Esther will be missed by the many long-time friends and collaborators, breeders, exhibitors in the New Jersey-New York-Pennsylvania triangle, among them Alexa Samarotto, Ida Ellen Weinstock, Carol Jablonski and members of the Garden State Terrier Club and many others.    She will be missed by her friends in other countries, Maureen Bottinga and other breeder/fanciers in Canada, and Lynn Bell in the UK, not to mention myself, Kerrie Bryan among other members of the Australian Terrier Club of America.  Esther had earned the respect of many through the years since acquiring her first Aussie, “Shasta”, with whom she hunted to develop Shasta's terrier instincts.  She appreciated the working terrier as much as the well-bred terrier, and her dogs’ measured up to this ideal of Esther’s over the years.

Rest in peace, dear Esther.
Carol Sazama

Joan L. Parr Holbert , age 77,  on July 31, 2012 .
Joan was a true lover of the Canine family. She was a trainer in Obedience and Confirmation and showed Australian terriers while winning a wall full of trophies and ribbons. Later in life she fell in love with Therapy Dog Training and became an instructor and examiner for graduation of therapy dogs as to be able to enter hospitals to bring joy to patients. She was an active member & officer of the Clermont County Dog Training Club for many years Joan was a great friend of Australian Terrier Rescue.

Leslie Fisher
passed away peacefully on Sunday, October 23, 2011, after a courageous battle with cancer.
Beloved wife of Bryan, loving and devoted mother of Alexander and Kristof. Survived by her brother, Drew (Lisa) Farkas, daughter of Lester and the late Eleanor Farkas, along with relatives and friends.
Leslie attended the Peabody Institute of the John Hopkins University (violin), the University of Michigan (BA History), and Marquette University Law School (J.D., 1988). She was the 1987 champion of the Marquette University Law School moot court competition, and after graduation became an Assistant District Attorney in Rock County.
She loved her dogs Fox, Sophie and Teddi. She was an active member in the Australian Terrier Club.

Sharon Adams
Sharon L. Adams, 61, passed away Saturday, Aug. 7, 2010. Sharon was born Mar. 8, 1949A graduate of Harding HS, OKC, she was a longtime state employee. Sharon was a member and instructor for the OKC Obedience Training Club and the Australian Terrier Club in which she was very active. She fostered and trained many Rescue aussies.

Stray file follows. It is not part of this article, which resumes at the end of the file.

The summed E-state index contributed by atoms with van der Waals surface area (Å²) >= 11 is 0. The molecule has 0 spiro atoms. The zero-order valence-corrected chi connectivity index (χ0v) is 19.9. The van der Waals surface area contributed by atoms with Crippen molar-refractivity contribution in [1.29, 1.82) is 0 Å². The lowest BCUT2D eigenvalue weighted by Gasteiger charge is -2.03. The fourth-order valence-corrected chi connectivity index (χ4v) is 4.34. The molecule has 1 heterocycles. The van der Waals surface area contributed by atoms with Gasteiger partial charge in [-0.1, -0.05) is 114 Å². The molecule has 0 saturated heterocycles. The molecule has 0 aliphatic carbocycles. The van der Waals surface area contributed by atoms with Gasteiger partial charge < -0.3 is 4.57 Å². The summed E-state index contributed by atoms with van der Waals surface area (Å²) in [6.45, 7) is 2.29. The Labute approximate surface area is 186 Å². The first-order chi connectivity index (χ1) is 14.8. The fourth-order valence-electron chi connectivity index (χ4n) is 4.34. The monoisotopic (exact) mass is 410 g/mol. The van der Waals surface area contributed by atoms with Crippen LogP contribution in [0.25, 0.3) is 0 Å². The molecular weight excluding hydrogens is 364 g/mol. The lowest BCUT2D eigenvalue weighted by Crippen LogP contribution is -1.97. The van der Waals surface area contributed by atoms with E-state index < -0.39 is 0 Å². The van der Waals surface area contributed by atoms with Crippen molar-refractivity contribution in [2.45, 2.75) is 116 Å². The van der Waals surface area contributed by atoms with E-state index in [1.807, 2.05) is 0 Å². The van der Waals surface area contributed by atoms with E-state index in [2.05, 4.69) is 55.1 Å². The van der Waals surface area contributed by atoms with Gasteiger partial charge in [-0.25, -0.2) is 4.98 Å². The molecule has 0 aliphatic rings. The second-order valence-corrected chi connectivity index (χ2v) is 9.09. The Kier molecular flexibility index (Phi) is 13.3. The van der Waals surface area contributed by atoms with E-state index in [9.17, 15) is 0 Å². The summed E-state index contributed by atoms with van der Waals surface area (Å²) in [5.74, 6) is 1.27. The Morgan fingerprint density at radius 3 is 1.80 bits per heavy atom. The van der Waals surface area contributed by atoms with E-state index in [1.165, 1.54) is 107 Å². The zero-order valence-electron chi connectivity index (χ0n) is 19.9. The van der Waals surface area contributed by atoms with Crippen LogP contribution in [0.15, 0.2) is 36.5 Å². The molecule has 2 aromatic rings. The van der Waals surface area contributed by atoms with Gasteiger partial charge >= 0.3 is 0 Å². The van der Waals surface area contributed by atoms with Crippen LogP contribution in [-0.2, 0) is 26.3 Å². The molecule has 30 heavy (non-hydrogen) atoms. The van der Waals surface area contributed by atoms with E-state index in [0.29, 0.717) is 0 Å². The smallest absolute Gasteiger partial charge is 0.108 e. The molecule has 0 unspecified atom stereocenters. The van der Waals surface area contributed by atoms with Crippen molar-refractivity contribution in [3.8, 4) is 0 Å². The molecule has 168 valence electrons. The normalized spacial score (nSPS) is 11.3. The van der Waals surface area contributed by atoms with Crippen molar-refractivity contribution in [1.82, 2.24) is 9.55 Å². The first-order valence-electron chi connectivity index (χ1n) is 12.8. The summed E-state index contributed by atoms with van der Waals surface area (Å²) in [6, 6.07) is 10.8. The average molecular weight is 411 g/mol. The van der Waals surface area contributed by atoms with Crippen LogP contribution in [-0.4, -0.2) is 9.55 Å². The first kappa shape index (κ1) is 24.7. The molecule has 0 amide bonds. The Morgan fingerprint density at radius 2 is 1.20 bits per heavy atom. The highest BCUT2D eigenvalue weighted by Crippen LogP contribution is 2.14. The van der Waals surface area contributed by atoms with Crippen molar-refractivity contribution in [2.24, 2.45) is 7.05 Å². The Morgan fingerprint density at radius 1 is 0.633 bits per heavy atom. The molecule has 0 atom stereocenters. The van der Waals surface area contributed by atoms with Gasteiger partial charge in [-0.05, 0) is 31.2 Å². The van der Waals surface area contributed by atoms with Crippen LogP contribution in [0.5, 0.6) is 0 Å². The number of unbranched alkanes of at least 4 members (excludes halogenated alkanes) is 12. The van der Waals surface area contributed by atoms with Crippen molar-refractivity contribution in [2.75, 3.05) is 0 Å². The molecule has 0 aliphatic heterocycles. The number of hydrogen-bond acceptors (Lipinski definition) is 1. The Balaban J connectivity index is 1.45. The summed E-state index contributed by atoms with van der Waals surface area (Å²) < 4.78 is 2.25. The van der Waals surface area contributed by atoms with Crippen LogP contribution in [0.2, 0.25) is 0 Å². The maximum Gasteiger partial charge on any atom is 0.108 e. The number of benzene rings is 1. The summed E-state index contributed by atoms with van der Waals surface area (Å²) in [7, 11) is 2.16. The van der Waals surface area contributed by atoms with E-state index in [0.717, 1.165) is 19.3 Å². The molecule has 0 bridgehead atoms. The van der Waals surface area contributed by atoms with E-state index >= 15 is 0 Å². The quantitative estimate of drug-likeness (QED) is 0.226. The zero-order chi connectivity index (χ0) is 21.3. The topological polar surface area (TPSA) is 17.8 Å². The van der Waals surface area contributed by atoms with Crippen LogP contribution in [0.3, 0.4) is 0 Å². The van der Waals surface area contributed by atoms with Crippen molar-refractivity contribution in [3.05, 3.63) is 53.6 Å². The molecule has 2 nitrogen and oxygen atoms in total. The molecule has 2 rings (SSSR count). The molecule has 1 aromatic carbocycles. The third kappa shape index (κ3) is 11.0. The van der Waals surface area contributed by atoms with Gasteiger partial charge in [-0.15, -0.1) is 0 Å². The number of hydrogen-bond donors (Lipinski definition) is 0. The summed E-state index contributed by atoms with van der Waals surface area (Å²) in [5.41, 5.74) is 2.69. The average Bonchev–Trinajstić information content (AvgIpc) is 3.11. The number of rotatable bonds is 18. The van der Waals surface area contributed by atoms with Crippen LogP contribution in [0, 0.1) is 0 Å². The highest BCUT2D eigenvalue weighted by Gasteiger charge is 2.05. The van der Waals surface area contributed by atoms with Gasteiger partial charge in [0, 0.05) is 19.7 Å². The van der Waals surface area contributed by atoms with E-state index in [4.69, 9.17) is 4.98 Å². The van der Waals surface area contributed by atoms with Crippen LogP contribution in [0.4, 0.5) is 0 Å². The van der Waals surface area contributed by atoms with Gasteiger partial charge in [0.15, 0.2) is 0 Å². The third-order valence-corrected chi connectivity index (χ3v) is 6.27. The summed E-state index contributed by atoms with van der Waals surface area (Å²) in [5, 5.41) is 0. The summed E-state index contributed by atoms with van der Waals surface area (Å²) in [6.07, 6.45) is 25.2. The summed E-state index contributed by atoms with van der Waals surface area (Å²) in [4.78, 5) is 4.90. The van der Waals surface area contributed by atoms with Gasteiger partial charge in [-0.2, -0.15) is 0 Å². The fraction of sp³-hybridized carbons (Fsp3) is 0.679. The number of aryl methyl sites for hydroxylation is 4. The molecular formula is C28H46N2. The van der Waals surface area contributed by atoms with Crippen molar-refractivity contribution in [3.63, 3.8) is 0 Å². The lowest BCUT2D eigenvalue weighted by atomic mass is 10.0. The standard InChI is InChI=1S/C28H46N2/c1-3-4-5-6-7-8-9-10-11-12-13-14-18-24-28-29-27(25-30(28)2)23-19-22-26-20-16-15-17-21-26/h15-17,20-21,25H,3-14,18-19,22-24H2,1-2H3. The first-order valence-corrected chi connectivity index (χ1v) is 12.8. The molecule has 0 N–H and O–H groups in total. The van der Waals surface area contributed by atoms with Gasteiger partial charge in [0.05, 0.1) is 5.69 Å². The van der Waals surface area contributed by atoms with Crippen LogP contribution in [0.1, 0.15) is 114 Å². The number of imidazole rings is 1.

Katherine Barnes
Dr Katharine Barnes, along with her husband Dr Eugene Barnes, acquired their first Australian Terrier and established Sprite Lea Kennels in the 60’s.  Katharine said from the day they saw their first Aussie they were hooked! Katharine and Gene enjoyed many years of breeding and exhibiting dogs that they had imported and bred. Through the years they had numerous top winning dogs that had an impact on the breed. 

Many of the top winning dogs, past and present, have Sprite Lea Kennels represented in their pedigrees.

In October of 1970, Katharine imported Australian Ch Taralee for Fame just after winning his Australian championship. He finished in the U.S. in four shows without defeat and then swept to his championship in Canada also without defeat. Winning his championships in 3 countries in less than 6 months! Katharine referred to “Fame” as their founding “father” due to his superb breeding record.


The Barnes previous import, Ch Taralee Sekelutu, was also among the top stud dogs but was best known for his Best in Show wins, including the first Best in Show in the United States. 


Sprite Lea Kennels went on to produce a Best in Show winner, Ch Sprite Lea Nevil v. Knockland and sire another Best in Show winner, Ch Jeralen’s Christopher Tobin. Through the years they produced hundreds of home bred champions and many top winning dogs.  This evidenced through the many Sprite Lea dogs represented on the ROM lists.

In later years, Katharine’s interests turned to obedience and in her 80’s have managed to finish a UD on an Australian Terrier. Dr Katharine Barnes remained a friend to the breed through her entire life.  She will be missed by all who knew her.